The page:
A French-language tome by a hard-line Quebec separatist doesn’t seem like a typical candidate for a Canadian Jewish Book Award. But in June, Denis Vaugeois’s “Les Premiers Juifs d’Amérique” won the 2012 prize for history, crowning what the Montreal Gazette called the historian’s ”55-year quest” to rescue the story of Quebec’s pioneering Hart family ”from the dustbin of history.”
Now, Montreal publisher Baraka has released an English-language translation, “The First Jews of North America.” An exhaustive illustrated history of Quebec’s pioneering Hart family, the book has generated praise and some controversy; Vaugeois himself gained notoriety as the sovereignty hardliner who quit politics in 1985 “to protest the party’s decision to put independence on the back burner,” as the Gazette wrote. The Arty Semite caught up with Vaugeois in Montreal by email. His publisher translated responses from the French.
Michael Kaminer: In the course of researching your book, what surprised you the most about the Harts, or about Quebec at that time?
The National Endowment for the Arts announced today that klezmer clarinetist Andy Statman is among the recipients of its 2012 National Heritage Fellowships. The Brooklyn-based musician will be awarded the nation’s highest honor in folk and traditional arts during a ceremony in the fall.
Reached at his home in Midwood, the 61-year-old bluegrass and klezmer virtuoso told The Arty Semite, “To be placed in the same league as my heroes Bill Monroe, Dave Taras and B.B. King is a tremendous honor.”
Statman is an Orthodox Jew and the decision to schedule the National Heritage Fellowships ceremony and concert on Thursday, October 4, rather than on a Friday night, was made in part to accommodate Statman, according to Liz Auclair, a spokesperson for the National Endowment for the Arts. Auclair said there will be kosher food at the banquet for Statman and his wife, Basha.
Statman and his band went to back up his teacher Dave Tarras at a concert in Washington, D.C. in 1984 when Tarras won the National Heritage Fellowship. The elderly klezmer clarinetist collapsed and suffered a heart attack during the first song, so Statman stood in for him during the performance.
Israeli writer Etgar Keret and American author Nathan Englander have both been shortlisted for the 2012 Frank O’Connor International Short Story Award, the biggest prize in the world for a short story collection. Keret was nominated for “Suddenly a Knock on the Door,” and Englander received a nod for “What We Talk About When We Talk About Anne Frank.”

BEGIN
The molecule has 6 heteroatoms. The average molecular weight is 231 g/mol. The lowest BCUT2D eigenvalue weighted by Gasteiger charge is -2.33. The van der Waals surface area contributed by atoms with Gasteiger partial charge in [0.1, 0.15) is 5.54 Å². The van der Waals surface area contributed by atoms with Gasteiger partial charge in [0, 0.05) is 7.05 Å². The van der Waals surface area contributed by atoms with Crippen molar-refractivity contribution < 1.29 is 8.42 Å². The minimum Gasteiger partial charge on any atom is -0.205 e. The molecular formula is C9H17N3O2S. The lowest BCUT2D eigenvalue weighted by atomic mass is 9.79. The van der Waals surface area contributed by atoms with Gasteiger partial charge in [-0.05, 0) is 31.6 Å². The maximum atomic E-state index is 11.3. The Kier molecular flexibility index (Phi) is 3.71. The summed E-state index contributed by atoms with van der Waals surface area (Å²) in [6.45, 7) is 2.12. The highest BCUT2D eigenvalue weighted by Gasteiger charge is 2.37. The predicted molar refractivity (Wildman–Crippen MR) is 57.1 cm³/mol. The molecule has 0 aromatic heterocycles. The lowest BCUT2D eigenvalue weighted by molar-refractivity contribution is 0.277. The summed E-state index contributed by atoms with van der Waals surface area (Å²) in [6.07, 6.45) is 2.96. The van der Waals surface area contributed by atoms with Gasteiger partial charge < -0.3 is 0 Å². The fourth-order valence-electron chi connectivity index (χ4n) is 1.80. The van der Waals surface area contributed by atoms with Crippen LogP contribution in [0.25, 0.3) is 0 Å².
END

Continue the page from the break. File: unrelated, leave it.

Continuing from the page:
There are a total of six finalists for the award. The other four are Kevin Barry of Ireland, Fiona Kidman of New Zealand, Sarah Hall of the UK, and Lucia Perillo of the U.S. This is Keret’s second time being shortlisted, and Englander has two chances of winning the award, since he translated much of Keret’s collection — and if a translation wins, the author and the translator share the prize.
This is the eighth year that the €25,000 ($31,500) prize, for the best original short story collection published in English by a living author, is being awarded. It is a gift of the Munster Literature Centre and will presented at the Cork International Short Story Festival in September. The award will be announced this summer, as early as July 5.
The award is named for Frank O’Connor, an Irish author from Cork, who produced more than 150 works in his lifetime, before dying in Dublin at age 62 in 1966. Previous winners have been Haruki Murakami (2006), Jhumpa Lahiri (2008) and Edna O’Brien (2011).
Crossposted from Haaretz
Haviva Pedaya and Mois Ben Harash are the recipients of this year’s Yehuda Amichai Prize for Hebrew Poetry, the award’s panel announced, with the NIS 30,000 purse to be granted at a Jerusalem ceremony next month.
The Yehuda Amichai Prize for Hebrew poetry is granted by the City of Jerusalem and the Ministry of Culture to mark poets for collections published in the last seven years or for his lifetime’s work. The award’s declared purposes are the preservation and circulation of Amichai’s poetic heritage; encouraging Israeli poets and creation. Past recipients of the award include Sh. Shifra, Agi Mishol, Roni Somek, and Nurit Zarchi.
Pedaya will receive the award for “D’yo Adam” (Human Ink), a collection of poems published by Hakibbutz Hameuchad in 2009, while Ben Harash will be noted for his “Lo Holech Le’Shum Makom” (Not Going Anywhere), published by Resisei Nehara in 2010.
Crossposted from Haaretz
The Industry, Trade and Labor Ministry announced yesterday the five winners of the 2011 Atir Awards for Israeli industrial design. Each year, one award is issued in each of five categories: consumer goods; tools and equipment; furniture and lighting; green/sustainable products; and concept design.
The winners were selected by a panel of judges made up of leading industrial designers and headed by Michael Ilouz, CEO of the Teva Naot shoe and accessory manufacturer.
The winner in the consumer goods category was Yetitoy, a children’s tricycle manufactured by INRAM Development & Design and designed by Yama Design. For one thing, the tricycle is a platform for various accessories, wrote the judges. “The child can enrich their wondrous world of imagery by adding accessories such as ears, horns, a saddle and more,” they wrote. In other words, this tricycle has a whole new “visual, minimalist and iconic language,” they elaborated.